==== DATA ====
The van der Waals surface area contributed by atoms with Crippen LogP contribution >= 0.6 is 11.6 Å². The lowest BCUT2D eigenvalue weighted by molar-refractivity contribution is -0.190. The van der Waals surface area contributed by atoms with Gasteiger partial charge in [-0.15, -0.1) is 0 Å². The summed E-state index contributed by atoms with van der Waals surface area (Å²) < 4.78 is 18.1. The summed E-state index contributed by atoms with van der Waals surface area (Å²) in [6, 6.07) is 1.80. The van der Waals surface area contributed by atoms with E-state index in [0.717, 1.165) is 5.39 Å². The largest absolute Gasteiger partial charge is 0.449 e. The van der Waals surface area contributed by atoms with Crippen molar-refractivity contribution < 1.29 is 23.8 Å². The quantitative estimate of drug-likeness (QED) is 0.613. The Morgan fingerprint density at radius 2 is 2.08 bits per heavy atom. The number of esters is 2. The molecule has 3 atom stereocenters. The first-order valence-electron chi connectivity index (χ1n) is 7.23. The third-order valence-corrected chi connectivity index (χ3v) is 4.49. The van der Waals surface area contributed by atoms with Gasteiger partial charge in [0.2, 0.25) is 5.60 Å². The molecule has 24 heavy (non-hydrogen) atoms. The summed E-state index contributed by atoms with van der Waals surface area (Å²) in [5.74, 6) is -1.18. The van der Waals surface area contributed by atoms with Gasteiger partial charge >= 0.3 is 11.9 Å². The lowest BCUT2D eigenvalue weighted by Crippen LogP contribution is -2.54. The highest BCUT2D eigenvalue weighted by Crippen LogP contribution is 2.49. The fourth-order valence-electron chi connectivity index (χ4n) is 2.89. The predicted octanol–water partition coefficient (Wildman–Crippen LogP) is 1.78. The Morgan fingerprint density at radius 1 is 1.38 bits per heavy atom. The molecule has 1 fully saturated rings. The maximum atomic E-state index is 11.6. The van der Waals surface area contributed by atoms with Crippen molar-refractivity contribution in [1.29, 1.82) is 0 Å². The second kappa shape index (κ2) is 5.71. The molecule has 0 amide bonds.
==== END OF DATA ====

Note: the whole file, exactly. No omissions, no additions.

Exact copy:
The van der Waals surface area contributed by atoms with Crippen LogP contribution >= 0.6 is 11.6 Å². The lowest BCUT2D eigenvalue weighted by molar-refractivity contribution is -0.190. The van der Waals surface area contributed by atoms with Gasteiger partial charge in [-0.15, -0.1) is 0 Å². The summed E-state index contributed by atoms with van der Waals surface area (Å²) < 4.78 is 18.1. The summed E-state index contributed by atoms with van der Waals surface area (Å²) in [6, 6.07) is 1.80. The van der Waals surface area contributed by atoms with E-state index in [0.717, 1.165) is 5.39 Å². The largest absolute Gasteiger partial charge is 0.449 e. The van der Waals surface area contributed by atoms with Crippen molar-refractivity contribution < 1.29 is 23.8 Å². The quantitative estimate of drug-likeness (QED) is 0.613. The Morgan fingerprint density at radius 2 is 2.08 bits per heavy atom. The number of esters is 2. The molecule has 3 atom stereocenters. The first-order valence-electron chi connectivity index (χ1n) is 7.23. The third-order valence-corrected chi connectivity index (χ3v) is 4.49. The van der Waals surface area contributed by atoms with Gasteiger partial charge in [0.2, 0.25) is 5.60 Å². The molecule has 24 heavy (non-hydrogen) atoms. The summed E-state index contributed by atoms with van der Waals surface area (Å²) in [5.74, 6) is -1.18. The van der Waals surface area contributed by atoms with Gasteiger partial charge >= 0.3 is 11.9 Å². The lowest BCUT2D eigenvalue weighted by Crippen LogP contribution is -2.54. The highest BCUT2D eigenvalue weighted by Crippen LogP contribution is 2.49. The fourth-order valence-electron chi connectivity index (χ4n) is 2.89. The predicted octanol–water partition coefficient (Wildman–Crippen LogP) is 1.78. The Morgan fingerprint density at radius 1 is 1.38 bits per heavy atom. The molecule has 1 fully saturated rings. The maximum atomic E-state index is 11.6. The van der Waals surface area contributed by atoms with Crippen molar-refractivity contribution in [1.29, 1.82) is 0 Å². The second kappa shape index (κ2) is 5.71. The molecule has 0 amide bonds.